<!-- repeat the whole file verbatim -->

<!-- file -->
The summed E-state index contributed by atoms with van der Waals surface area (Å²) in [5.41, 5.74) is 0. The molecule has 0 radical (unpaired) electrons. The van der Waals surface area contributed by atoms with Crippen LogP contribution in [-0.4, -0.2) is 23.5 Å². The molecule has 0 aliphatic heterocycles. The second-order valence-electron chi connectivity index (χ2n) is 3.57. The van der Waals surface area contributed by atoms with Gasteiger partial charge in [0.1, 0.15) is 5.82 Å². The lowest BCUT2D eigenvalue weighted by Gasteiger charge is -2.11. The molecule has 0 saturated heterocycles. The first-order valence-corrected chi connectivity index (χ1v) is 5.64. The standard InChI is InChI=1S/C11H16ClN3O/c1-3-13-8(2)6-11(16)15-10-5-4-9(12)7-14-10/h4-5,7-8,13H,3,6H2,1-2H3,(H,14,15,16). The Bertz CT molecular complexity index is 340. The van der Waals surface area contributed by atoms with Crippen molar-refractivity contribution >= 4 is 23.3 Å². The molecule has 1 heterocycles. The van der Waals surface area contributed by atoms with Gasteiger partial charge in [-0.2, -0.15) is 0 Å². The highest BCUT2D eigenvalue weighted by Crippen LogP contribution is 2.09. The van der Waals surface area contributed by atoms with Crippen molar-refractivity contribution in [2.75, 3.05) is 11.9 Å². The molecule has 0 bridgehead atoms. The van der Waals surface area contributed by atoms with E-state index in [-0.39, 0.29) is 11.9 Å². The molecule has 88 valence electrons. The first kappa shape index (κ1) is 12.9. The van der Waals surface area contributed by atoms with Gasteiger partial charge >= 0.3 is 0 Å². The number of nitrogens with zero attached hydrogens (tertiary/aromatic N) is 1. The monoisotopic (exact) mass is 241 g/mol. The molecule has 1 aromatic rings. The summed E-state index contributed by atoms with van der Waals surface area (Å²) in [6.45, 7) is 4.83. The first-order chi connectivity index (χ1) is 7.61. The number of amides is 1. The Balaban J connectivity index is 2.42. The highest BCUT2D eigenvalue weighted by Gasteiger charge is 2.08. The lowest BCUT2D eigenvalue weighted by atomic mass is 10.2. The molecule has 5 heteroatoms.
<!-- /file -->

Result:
The summed E-state index contributed by atoms with van der Waals surface area (Å²) in [5.41, 5.74) is 0. The molecule has 0 radical (unpaired) electrons. The van der Waals surface area contributed by atoms with Crippen LogP contribution in [-0.4, -0.2) is 23.5 Å². The molecule has 0 aliphatic heterocycles. The second-order valence-electron chi connectivity index (χ2n) is 3.57. The van der Waals surface area contributed by atoms with Gasteiger partial charge in [0.1, 0.15) is 5.82 Å². The lowest BCUT2D eigenvalue weighted by Gasteiger charge is -2.11. The molecule has 0 saturated heterocycles. The first-order valence-corrected chi connectivity index (χ1v) is 5.64. The standard InChI is InChI=1S/C11H16ClN3O/c1-3-13-8(2)6-11(16)15-10-5-4-9(12)7-14-10/h4-5,7-8,13H,3,6H2,1-2H3,(H,14,15,16). The Bertz CT molecular complexity index is 340. The van der Waals surface area contributed by atoms with Crippen molar-refractivity contribution >= 4 is 23.3 Å². The molecule has 1 heterocycles. The van der Waals surface area contributed by atoms with Gasteiger partial charge in [-0.2, -0.15) is 0 Å². The highest BCUT2D eigenvalue weighted by Crippen LogP contribution is 2.09. The van der Waals surface area contributed by atoms with Crippen molar-refractivity contribution in [2.75, 3.05) is 11.9 Å². The molecule has 0 bridgehead atoms. The van der Waals surface area contributed by atoms with E-state index in [-0.39, 0.29) is 11.9 Å². The molecule has 88 valence electrons. The first kappa shape index (κ1) is 12.9. The van der Waals surface area contributed by atoms with Gasteiger partial charge >= 0.3 is 0 Å². The number of nitrogens with zero attached hydrogens (tertiary/aromatic N) is 1. The monoisotopic (exact) mass is 241 g/mol. The molecule has 1 aromatic rings. The summed E-state index contributed by atoms with van der Waals surface area (Å²) in [6.45, 7) is 4.83. The first-order chi connectivity index (χ1) is 7.61. The number of amides is 1. The Balaban J connectivity index is 2.42. The highest BCUT2D eigenvalue weighted by Gasteiger charge is 2.08. The lowest BCUT2D eigenvalue weighted by atomic mass is 10.2. The molecule has 5 heteroatoms.